Over the past few weeks the commentary is turning almost hoarse on the plight of the eight year old girl, Asifa. The heinous crime committed against her is now taking a religious hue. People suddenly seem to forget the kind of torture that was meted out to an innocent eight year old. Instead a whole new angle of religious inconsistencies is being highlighted.
Strangely I am reminded of the fateful Nirbhaya rape case. Many of the perpetrators of that terrible torture are scot free. The only reason that it is this way is because they were juvenile. But can that in anyway lessen the pain, torture and grief that the entire woman kind suffered at their hands.
Today the same questions again raise their ugly heads. For the first few weeks and months after such a heinous act come to light, we are all outraged. Column after columns are written on the issue, rallies, vigils are held, and there is public protest and then what? In six months all the ranting gives way to an uneasy silence. Again we wait for another such terrible tale to unfold to vent out our anger, frustration and outrage.
But the truth is rape and torture against woman has been used as an instrument to establish supremacy for ages. Across cultures, countries, situations, conflicts, it has been one of the favourite instruments for the perpetrators of crime. Some recent statistics indicate that there are over 100 rape cases in India every day. Almost 4 out of the 10 victims are inevitably minors. But India is not alone in this shameful glory. Globally too rape is a terribly under reported crime. The UN reports indicate that over 35% of women across the world have experienced some kind of physical assault or violence. In some countries this percentage is as high as 70%. In just the EU region, more than 40% of the women folk were subjected to some degree of physical violence. More than 100 million girls have experienced forced intercourse at some point of time, globally.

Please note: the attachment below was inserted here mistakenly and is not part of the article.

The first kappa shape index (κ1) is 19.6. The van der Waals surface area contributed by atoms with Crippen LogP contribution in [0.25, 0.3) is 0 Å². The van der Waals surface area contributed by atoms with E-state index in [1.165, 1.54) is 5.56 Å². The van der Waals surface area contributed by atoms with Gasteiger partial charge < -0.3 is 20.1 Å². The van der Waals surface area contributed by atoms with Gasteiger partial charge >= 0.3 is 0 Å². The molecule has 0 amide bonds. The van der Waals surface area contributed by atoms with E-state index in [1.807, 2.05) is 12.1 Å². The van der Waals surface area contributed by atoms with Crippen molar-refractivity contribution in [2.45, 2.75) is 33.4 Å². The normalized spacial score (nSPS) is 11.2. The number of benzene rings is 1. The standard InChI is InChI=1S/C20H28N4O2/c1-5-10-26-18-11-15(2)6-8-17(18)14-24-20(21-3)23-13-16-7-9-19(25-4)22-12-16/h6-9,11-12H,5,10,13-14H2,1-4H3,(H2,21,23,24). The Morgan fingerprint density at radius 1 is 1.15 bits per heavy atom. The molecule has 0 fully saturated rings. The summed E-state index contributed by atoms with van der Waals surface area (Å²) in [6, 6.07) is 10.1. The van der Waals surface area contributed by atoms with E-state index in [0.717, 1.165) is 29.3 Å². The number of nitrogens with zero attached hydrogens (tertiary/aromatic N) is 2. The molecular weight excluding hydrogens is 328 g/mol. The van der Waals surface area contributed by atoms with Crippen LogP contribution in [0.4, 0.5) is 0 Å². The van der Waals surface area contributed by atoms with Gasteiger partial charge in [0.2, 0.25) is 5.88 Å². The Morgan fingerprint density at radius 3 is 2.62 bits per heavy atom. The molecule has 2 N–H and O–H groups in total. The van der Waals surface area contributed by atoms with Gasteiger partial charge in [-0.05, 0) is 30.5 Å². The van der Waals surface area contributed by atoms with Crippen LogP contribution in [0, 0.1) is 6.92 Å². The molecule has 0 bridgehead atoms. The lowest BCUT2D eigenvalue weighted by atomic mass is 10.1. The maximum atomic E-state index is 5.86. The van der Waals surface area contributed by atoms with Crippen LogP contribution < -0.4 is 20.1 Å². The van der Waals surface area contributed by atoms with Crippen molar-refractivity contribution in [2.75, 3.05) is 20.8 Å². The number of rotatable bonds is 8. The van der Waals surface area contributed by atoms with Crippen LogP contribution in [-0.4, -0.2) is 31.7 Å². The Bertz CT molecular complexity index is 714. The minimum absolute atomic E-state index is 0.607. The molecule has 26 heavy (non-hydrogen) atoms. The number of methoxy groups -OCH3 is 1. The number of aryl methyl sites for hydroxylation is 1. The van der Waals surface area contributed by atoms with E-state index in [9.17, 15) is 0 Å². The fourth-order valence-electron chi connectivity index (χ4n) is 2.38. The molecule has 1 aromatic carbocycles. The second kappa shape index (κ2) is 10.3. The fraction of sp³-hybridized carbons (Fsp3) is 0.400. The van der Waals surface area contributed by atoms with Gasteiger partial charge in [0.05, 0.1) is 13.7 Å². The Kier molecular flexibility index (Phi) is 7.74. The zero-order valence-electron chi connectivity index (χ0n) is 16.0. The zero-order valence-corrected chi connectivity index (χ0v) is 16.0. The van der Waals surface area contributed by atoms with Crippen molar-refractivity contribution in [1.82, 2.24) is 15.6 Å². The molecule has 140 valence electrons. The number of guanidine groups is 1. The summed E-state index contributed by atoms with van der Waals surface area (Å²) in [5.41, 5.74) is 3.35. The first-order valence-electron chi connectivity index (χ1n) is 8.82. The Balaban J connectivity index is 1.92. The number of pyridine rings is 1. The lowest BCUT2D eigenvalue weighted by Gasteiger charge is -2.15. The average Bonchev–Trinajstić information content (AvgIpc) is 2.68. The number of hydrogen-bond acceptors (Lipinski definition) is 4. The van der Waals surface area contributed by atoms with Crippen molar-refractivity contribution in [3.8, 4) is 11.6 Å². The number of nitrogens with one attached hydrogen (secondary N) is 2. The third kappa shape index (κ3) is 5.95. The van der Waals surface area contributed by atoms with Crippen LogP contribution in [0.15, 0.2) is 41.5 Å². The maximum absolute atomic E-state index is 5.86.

Sadly this is more than mere number crunching. It is a depiction of gender bias and violence against women in blood. Perhaps that is why, the time has come for us to rise above our shells of religious or geographical allegiance and wage a global war against rape. It is immaterial what religion she belonged to. She can be a Bakarwal, Jat or Syrian hostage in the ISIS Camp. Her suffering is no less than the others.
Whether she is outraged in the very temple where the women are worshipped as Goddess or whether it is in a moving bus, nothing can truly depict their pain, grief and emotional trauma. Perhaps that is why it is time now to actively work towards punishing the offenders in the same currency. We need to expedite out judicial systems but most importantly sensitize our sons about the ignominy of this terrible crime. That I believe will be the true beginning of the end of this heinous crime.